- Azad Ali is head of community at Muslim Engagement and Development (Mend)
- He lost a libel action after newspapers said he was 'a hardline Islamic extremist'
- Mr Ali told Facebook followers that Westminster attack was 'not terrorism'
- He said Khalid Masood was a 'lone wolf' - The Met is treating it as an act of terror
- Mr Ali's lawyers say that he considered it 'a barbarous and cruel act of murder'
An extremist who said he supported the killing of British soldiers has been appointed a director of a controversial Muslim pressure group with influence at Westminster.
Azad Ali, head of community development and engagement at Muslim Engagement and Development (Mend), said the Westminster Bridge attack last month was 'not terrorism'.
Mr Ali said on Facebook that Khalid Masood, who murdered PC Keith Palmer and four pedestrians, should referred to as 'a lone wolf'. The Met Police has been treating it as a terror attack.
Azad Ali, head of community development and engagement at Muslim Engagement and Development (Mend), said he did not believe that the Westminster Bridge last month was not a terror attack
He also said that the Government's fury with WhatsApp for giving terrorists 'a place to hide' was ministers 'trying to invade more of our privacy', according to The Times.
His Facebook post came after it emerged that Masood had used the messaging service two minutes before he ploughed into at least 50 people with a 4X4 before stabbing PC Palmer to death.
Mr Ali has previously lost a libel action against several newspapers that said he was 'a hardline Islamic extremist who supports the killing of British and American soldiers in Iraq by fellow Muslims as justified'.
Mr Ali said that Khalid Masood should be considered a 'lone wolf' not a terrorist
Mr Ali's lawyers at Carter-Ruck said his comments on the Westminster Bridge attack were 'referring to terrorism in the sense of organised acts co-ordinated by terrorist groups'.
His legal teams also said Mr Ali considered it 'a barbarous and cruel act of murder for which there was no possible justification or mitigation'.
In 2009 it emerged that Mr Ali, then an IT worker and president of the Civil Service Islamic Society, was suspended on full pay for six months following comments on his blog.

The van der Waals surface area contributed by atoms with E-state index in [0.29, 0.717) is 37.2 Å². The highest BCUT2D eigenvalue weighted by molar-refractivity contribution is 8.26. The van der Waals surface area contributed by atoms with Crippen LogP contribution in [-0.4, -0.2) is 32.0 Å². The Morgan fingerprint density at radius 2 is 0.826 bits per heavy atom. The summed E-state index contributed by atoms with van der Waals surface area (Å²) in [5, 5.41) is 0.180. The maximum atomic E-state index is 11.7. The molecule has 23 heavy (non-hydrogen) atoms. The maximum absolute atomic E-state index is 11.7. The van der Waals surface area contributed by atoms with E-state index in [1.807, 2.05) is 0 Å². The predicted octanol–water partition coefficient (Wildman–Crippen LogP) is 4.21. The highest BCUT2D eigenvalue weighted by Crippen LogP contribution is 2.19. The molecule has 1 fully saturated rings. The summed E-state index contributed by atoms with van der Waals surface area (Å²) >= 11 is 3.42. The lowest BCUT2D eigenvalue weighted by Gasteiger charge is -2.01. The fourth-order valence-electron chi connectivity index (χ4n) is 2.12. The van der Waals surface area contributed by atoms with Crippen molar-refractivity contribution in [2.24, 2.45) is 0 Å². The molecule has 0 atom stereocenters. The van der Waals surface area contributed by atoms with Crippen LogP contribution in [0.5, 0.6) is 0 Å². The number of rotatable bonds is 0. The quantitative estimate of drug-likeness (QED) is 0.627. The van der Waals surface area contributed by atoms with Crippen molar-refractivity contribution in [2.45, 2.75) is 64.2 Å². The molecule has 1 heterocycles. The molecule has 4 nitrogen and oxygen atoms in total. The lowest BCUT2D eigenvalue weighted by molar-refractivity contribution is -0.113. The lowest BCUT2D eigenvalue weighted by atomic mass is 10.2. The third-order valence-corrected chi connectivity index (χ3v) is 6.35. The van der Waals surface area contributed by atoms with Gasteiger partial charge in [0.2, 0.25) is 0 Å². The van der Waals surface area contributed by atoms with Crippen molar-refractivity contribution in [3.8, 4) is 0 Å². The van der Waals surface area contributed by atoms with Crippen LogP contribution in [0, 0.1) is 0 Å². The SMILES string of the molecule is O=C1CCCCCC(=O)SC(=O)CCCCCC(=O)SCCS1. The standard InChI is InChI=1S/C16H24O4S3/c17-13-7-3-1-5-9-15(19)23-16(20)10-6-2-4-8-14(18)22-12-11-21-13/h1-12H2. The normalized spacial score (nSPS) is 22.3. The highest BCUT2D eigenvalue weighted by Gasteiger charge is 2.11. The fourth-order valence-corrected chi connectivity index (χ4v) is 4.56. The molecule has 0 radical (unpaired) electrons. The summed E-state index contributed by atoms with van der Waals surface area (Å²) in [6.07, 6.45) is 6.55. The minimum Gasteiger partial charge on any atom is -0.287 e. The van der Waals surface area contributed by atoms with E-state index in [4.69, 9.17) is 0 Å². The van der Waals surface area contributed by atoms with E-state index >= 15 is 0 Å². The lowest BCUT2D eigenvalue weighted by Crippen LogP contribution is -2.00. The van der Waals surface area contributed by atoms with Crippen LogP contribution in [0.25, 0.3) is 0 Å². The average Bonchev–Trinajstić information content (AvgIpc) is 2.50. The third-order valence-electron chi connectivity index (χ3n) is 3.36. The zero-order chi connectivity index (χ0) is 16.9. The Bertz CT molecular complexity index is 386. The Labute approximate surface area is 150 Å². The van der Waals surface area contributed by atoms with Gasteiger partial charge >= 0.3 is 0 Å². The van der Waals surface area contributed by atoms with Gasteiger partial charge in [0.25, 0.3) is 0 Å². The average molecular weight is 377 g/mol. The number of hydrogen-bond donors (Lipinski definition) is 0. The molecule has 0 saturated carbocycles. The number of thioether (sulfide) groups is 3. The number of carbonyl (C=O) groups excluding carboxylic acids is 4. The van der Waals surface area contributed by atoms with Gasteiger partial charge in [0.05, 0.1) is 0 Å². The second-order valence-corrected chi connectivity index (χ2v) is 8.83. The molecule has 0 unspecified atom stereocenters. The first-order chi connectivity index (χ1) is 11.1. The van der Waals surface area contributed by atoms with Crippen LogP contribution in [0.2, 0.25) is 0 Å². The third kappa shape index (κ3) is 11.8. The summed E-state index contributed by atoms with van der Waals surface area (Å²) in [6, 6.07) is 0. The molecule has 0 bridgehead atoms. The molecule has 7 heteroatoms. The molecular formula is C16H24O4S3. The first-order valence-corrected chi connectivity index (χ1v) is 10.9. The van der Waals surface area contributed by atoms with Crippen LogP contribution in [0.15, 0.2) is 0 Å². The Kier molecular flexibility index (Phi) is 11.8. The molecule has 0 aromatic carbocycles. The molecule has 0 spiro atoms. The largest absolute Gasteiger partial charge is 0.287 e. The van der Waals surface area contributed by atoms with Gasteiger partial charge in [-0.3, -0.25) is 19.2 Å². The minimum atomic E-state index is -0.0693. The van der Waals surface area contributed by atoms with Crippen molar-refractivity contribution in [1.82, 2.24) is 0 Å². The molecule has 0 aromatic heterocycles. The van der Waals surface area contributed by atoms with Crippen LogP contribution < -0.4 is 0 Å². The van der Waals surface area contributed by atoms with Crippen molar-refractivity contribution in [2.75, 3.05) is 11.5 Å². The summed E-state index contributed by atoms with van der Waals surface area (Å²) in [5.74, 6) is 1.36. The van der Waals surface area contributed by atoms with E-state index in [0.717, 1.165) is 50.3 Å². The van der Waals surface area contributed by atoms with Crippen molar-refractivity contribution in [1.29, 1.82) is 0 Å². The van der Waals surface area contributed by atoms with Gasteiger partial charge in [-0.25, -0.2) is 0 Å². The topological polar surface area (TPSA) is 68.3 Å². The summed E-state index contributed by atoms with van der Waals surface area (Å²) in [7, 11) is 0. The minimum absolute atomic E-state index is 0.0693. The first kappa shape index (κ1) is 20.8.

In one post Mr Ali quoted an interview with an Islamic militant who said: 'If I saw an American or British man wearing a soldier's uniform inside Iraq I would kill him because that is my obligation.
'If I found the same soldier in Jordan I wouldn't touch him. In Iraq he is a fighter and an occupier, here he is not. I respect this as the main instruction in my religion for jihad.'
Sir Gus O'Donnell, then Britain's most senior civil servant and patron of the Civil Service Islamic Society, ordered that Mr Ali be suspended while an investigation was carried out.
Six months later the investigation finished and Mr Ali returned to his job.
His group Mend works with politicians on all sides, the police and the CPS to enhance the engagement of British Muslims in UK life.
Mend relies on donations for funding and online it quotes the Koran saying: 'And whatsoever you spend of anything (in Allah's Cause), He will replace it'
Today The Times made a number of claims about the organisation.
It said that Labour's Yasmin Qureshi, the shadow justice minister, accepted a £5,000 donation from Mend's founder Sufyan Ismail - but failed to name him as the donor.
The newspaper also claims that The Charity Commission will speak to three charities over their funding of Mend speaking events.
At one an Islamic speaker considered to have extreme views told the audience that killing comes easily to 'the children of Israel'.
The Times also claims that Mend targeted the NSPCC and used social media to send them angry messages because the children's charity set up a hotline for families to report children if they feared they were being radicalised.
Mend relies on donations for funding and online it quotes the Koran saying: 'And whatsoever you spend of anything (in Allah's Cause), He will replace it'.